Social media has long replaced face-to-face interaction, not to mention the way marketeers promote their products.
Facebook, Instagram, and Pinterest are just some of the most popular social media platforms that have become many people’s source of news and information on an array of topics. Still, they fail to attract online shoppers, reveals a new study from software company, MarkMonitor.
Out of 2,600 consumers that the company has surveyed, it found that 92% of them have concerns about shopping on social media. Only 31% of the respondents admitted to buying products from social networking sites.
Factors affecting one’s purchasing decisions via social media
According to the report, many people are still uncertain about using social media as a shopping tool because of the following reasons:
- Shoppers are largely concerned with payment security (59%)
- They are concerned about the quality of goods (56%)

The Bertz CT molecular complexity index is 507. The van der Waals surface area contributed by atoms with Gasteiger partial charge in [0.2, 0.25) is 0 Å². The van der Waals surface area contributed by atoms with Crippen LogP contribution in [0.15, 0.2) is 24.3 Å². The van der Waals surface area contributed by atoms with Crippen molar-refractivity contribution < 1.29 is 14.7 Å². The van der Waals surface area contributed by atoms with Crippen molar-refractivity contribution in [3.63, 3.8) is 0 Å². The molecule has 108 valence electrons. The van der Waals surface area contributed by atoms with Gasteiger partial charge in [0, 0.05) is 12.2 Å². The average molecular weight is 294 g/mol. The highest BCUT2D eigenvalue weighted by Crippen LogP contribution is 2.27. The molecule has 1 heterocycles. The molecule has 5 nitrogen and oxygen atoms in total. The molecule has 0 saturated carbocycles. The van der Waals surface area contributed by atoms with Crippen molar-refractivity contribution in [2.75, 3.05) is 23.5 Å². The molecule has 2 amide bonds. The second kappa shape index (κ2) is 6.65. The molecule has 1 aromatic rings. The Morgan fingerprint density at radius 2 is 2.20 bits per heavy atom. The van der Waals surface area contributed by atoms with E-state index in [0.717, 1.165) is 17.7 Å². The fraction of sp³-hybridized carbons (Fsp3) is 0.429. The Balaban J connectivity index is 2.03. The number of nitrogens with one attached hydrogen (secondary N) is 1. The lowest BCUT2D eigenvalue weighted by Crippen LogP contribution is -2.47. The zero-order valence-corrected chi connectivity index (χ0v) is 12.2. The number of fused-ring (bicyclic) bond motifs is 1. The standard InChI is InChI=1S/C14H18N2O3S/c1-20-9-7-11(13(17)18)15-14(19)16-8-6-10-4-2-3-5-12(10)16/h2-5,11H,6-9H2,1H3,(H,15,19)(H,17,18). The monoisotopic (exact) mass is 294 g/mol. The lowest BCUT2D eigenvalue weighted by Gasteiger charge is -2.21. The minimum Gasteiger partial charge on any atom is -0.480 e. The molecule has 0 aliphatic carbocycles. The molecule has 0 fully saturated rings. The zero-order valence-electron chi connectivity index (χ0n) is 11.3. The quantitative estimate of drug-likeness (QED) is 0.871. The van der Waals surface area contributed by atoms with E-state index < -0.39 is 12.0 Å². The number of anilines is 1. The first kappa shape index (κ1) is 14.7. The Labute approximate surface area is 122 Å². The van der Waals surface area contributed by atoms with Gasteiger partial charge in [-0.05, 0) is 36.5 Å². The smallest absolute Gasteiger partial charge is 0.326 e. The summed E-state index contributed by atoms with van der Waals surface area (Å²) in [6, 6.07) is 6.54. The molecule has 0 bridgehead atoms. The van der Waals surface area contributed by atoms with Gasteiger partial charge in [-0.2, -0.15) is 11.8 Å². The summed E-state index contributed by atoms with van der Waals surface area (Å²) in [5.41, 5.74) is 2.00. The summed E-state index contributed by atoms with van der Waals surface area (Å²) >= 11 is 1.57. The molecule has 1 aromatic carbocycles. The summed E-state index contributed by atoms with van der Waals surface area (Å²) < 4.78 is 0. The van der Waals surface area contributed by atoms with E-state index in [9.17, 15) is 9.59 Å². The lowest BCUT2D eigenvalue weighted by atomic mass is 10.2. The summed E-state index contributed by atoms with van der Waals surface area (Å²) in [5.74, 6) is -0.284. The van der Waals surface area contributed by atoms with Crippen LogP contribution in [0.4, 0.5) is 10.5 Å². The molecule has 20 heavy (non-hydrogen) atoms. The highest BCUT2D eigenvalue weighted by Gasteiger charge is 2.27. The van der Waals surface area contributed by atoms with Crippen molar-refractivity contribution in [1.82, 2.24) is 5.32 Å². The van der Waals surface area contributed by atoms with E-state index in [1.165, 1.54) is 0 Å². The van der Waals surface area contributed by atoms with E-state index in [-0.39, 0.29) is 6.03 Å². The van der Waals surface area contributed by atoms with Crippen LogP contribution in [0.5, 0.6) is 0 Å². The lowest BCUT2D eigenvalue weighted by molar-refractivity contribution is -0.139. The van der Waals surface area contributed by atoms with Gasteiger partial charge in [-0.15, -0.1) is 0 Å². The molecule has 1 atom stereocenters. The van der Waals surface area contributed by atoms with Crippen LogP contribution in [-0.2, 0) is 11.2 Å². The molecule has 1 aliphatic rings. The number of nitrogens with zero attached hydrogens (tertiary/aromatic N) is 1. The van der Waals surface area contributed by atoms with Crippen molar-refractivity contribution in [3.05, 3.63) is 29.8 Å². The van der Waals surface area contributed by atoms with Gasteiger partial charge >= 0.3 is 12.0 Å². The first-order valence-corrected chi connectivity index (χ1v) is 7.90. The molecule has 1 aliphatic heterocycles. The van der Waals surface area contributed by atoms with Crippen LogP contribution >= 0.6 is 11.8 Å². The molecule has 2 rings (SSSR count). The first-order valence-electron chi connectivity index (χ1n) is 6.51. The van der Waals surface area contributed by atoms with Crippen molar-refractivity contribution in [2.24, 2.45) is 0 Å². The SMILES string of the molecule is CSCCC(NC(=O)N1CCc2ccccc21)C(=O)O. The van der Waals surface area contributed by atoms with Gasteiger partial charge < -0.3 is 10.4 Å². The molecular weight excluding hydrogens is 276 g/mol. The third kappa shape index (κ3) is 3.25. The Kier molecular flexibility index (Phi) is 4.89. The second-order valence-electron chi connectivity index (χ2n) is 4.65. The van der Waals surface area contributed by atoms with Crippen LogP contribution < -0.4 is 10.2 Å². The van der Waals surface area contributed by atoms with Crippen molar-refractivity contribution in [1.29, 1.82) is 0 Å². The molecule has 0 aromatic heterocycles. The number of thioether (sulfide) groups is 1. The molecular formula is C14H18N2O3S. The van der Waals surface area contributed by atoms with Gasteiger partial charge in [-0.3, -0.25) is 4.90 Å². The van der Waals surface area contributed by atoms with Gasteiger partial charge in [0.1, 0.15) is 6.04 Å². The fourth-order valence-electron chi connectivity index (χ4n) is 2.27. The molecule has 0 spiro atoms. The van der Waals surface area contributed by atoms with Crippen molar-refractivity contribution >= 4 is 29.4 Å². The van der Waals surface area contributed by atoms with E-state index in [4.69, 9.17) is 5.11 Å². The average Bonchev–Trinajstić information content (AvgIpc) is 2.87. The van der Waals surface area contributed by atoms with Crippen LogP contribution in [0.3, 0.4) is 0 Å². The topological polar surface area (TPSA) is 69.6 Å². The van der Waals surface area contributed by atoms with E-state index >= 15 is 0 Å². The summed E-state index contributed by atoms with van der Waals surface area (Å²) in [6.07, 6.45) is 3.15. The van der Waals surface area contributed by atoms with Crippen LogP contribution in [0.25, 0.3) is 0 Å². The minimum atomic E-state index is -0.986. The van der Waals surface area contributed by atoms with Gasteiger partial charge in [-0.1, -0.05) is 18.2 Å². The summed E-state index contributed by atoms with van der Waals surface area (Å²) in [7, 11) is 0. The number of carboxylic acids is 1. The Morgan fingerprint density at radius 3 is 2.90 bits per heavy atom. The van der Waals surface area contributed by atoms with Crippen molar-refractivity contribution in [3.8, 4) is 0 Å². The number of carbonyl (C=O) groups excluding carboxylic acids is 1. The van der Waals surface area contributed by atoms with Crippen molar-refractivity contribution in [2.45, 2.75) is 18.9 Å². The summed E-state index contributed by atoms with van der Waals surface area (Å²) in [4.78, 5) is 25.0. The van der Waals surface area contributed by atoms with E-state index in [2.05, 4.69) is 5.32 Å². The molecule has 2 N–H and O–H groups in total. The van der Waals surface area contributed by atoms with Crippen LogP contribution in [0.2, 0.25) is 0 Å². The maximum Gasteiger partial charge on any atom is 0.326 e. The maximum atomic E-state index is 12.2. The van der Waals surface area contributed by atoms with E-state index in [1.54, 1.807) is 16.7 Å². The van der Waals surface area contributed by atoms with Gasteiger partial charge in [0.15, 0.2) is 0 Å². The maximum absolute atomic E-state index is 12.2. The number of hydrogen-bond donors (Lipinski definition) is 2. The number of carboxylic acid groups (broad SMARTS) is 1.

- They are worried about the safety of their personal details (55%)
- They might end up buying fake items (47%)
These concerns were validated by a third of the survey respondents who have unwittingly bought a fake product online; 23% of whom purchased the items on a social media site.
To gain their trust and confidence, 63% of the people polled said that brands, social media platforms, and online marketplaces should do more to protect them from fraud and counterfeits.
“With more people using social media and interest in it as a shopping channel on the rise, the number of purchases taking place over social media is likely to increase. Our research highlights that regardless of where they shop online, consumers are still being targeted by counterfeiters and are looking to brands and social media platforms to safeguard them” – Chrissie Jamieson, VP of Marketing, MarkMonitor
Do you sell or buy stuff through social media? We had this report from Matt which detailed his experience selling on the Facebook marketplace and why it left a lot to be desired. Share your experience with us in the comments below or in our Facebook Group.